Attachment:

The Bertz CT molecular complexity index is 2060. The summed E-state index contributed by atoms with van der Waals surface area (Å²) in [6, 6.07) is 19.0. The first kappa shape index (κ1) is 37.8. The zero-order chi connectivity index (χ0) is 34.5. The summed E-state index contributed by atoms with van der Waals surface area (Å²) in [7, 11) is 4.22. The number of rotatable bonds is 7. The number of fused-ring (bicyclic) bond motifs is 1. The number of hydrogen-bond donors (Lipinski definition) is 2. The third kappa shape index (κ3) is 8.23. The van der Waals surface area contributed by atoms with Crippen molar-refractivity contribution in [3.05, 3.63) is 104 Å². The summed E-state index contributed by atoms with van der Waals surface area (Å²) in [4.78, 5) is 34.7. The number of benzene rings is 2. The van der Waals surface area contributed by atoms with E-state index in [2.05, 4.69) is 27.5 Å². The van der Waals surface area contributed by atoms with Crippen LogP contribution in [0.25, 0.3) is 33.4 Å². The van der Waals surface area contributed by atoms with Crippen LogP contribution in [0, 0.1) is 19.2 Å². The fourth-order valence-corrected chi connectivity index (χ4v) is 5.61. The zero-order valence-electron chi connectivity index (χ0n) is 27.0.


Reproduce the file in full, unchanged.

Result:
The Bertz CT molecular complexity index is 2060. The summed E-state index contributed by atoms with van der Waals surface area (Å²) in [6, 6.07) is 19.0. The first kappa shape index (κ1) is 37.8. The zero-order chi connectivity index (χ0) is 34.5. The summed E-state index contributed by atoms with van der Waals surface area (Å²) in [7, 11) is 4.22. The number of rotatable bonds is 7. The number of fused-ring (bicyclic) bond motifs is 1. The number of hydrogen-bond donors (Lipinski definition) is 2. The third kappa shape index (κ3) is 8.23. The van der Waals surface area contributed by atoms with Crippen molar-refractivity contribution in [3.05, 3.63) is 104 Å². The summed E-state index contributed by atoms with van der Waals surface area (Å²) in [4.78, 5) is 34.7. The number of benzene rings is 2. The van der Waals surface area contributed by atoms with E-state index in [2.05, 4.69) is 27.5 Å². The van der Waals surface area contributed by atoms with Crippen LogP contribution in [0.25, 0.3) is 33.4 Å². The van der Waals surface area contributed by atoms with Crippen LogP contribution in [0, 0.1) is 19.2 Å². The fourth-order valence-corrected chi connectivity index (χ4v) is 5.61. The zero-order valence-electron chi connectivity index (χ0n) is 27.0.